Coming to Peace and Living a Consistent Life after Military Service

Posted on May 26, 2016 By

By Eve (Dawn Kuha)

As an Iraq War Veteran I can tell you that when we come home, we deal with the stigma that we are “violent” people. After hearing this accusation over and over, a Veteran starts to wonder if this is in fact truth. We start to question our actions in the service to our country. We wonder if there was something we could have done better to lessen the loss of lives. Veterans know the cost of war. It is coming to peace with ourselves that becomes the biggest struggle.

You may ask “How can we come to peace?” I would suggest first to accept that you are only human. We all make mistakes. It is imperative that you understand why you did not stand up against the actions you did not agree with at the time. You must forgive yourself.

Each veteran had their own personal reasons to join a branch in the military. For some it was service to their country. For others, it was stability for their family, help with college, or to better their life. The grand majority of the time our reasoning was honorable.

Sadly, once we sign our name on the line, we then have no other choice but to do what our country asks of us. Service members then have to fear speaking out against the actions the military orders them to do. The reasoning is that the military could come down hard on the service member. Anywhere from an Article 15 to jail time. An Article 15 is a way to punish the service member without court martial. The punishment can be anywhere from loss of rank and pay, a lowering of rations while overseas on ships, to confinement to “correct” the service member.

So when coming to peace with our actions, we must remember we did many under duress. If you believed the actions you were ordered to do were the right actions for the time, you can look back and recognize the wrong. Acknowledging the wrong is the first step to healing.

This is why veterans can find a place in the Consistent Life Ethic. This is why we choose to live a Consistent Life. To never see these terrible wrongs happen again. You can stand strong and work to give current military personnel a voice. Stop the use of our service members as expendable cannon fodder. We must stand up for the future generations. Those that do not want to be used to expand the political and corporate agendas. You are not a “violent” person. You are a human being with a heart and honor. Show the world that veterans are loving people.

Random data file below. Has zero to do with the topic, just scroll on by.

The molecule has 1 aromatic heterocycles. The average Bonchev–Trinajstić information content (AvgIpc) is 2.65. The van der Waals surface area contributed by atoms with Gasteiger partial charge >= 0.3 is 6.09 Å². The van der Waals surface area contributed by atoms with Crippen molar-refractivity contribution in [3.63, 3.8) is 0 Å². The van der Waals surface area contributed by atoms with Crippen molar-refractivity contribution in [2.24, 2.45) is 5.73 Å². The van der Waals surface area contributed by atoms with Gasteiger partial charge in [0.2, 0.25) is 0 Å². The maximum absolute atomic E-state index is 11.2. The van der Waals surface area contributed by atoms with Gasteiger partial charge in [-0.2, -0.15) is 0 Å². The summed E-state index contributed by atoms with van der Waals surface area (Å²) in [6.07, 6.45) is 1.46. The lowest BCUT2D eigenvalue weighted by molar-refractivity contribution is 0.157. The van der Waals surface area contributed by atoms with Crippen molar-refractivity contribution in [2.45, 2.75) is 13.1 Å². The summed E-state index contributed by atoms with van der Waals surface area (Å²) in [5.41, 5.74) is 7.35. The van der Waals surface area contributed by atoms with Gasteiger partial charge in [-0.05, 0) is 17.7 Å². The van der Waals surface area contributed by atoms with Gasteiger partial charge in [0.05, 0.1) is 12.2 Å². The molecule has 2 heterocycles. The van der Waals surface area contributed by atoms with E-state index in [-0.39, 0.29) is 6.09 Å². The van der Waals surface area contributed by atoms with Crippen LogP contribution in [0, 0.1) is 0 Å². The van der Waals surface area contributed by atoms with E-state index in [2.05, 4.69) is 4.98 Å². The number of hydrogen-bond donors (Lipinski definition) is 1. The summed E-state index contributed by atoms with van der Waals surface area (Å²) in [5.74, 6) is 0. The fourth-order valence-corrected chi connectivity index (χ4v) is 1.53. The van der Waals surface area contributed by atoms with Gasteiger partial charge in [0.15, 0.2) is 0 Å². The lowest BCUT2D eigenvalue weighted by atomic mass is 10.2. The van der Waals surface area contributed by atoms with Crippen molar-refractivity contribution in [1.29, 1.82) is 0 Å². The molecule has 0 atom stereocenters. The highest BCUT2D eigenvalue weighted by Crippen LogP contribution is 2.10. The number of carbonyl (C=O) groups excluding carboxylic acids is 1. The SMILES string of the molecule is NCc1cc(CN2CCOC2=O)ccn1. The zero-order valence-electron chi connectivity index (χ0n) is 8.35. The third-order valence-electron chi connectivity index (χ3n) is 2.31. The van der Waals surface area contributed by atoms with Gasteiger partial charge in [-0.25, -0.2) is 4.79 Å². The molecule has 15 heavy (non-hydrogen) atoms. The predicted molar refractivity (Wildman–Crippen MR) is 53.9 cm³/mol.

Please take a moment and think of how your courage could save lives. The lives of the citizens in other countries; as well as the lives of our Brothers and Sisters in Arms. Look at the damage caused to these countries. Look at the damage caused to our service members. Isn’t it time for a change? Isn’t it time to take action so these events never happen again?

We can live a Consistent Life Ethic after military service. You will not be alone. Many veterans are banding together to work towards peace. Consider joining and volunteering with an organization to help our voice be heard. Consistent Life, Veterans for Peace, and Iraq Veterans Against War will all stand with you.

Peace and Love to all of my Brothers and Sisters in Arms.


For more blog posts on personal journeys, see:

Supporting the Dignity of Every Life (Bill Samuel)

Nukes and the Pro-Life Christian: A Conservative Takes a Second Look at the Morality of Nuclear Weapons (Karen Swallow Prior)

Off the Fence and Taking My Stand on Abortion (Mary Liepold)

Sharon Long: My Personal Pro-life Journey

On Being a Consistent Chimera (Rob Arner)



personal stories

  1. Rob Arner says:

    Eve I love this! Thanks for sharing your journey and your heart!

  2. John Whitehead says:

    This is a wonderful piece, Eve. Thank you for it.

  3. Thad Crouch says:

    Thanks for sharing that Aobh! Your bravery extends beyond facing physical danger. Your bravery faces the struggle of conscience, the struggle on conflicting emotions, thoughts, and doubts, the very struggle of being and becoming fully human and for that, this Consistent Life Veteran for Life Peace–who has his own struggles–salutes you!

  4. Thad Crouch says:

    I’d like to point out a few other resources. First, while troops may feel they have no choice but to follow unconscionable orders after enlisting or taking a commission, if one struggles with that while in service one can contact my friends at the Center for Conscience and War or call the G.I. Rights Hotline 1-877-447-4487.
    If one is struggling with spiritual or moral injury or not feeling “human” due or guilt or shame, or doubts in your or others’ ability to behave ethically, contact the Soul Repair Project or David’s Heart: a ministry to former military and their loved ones.

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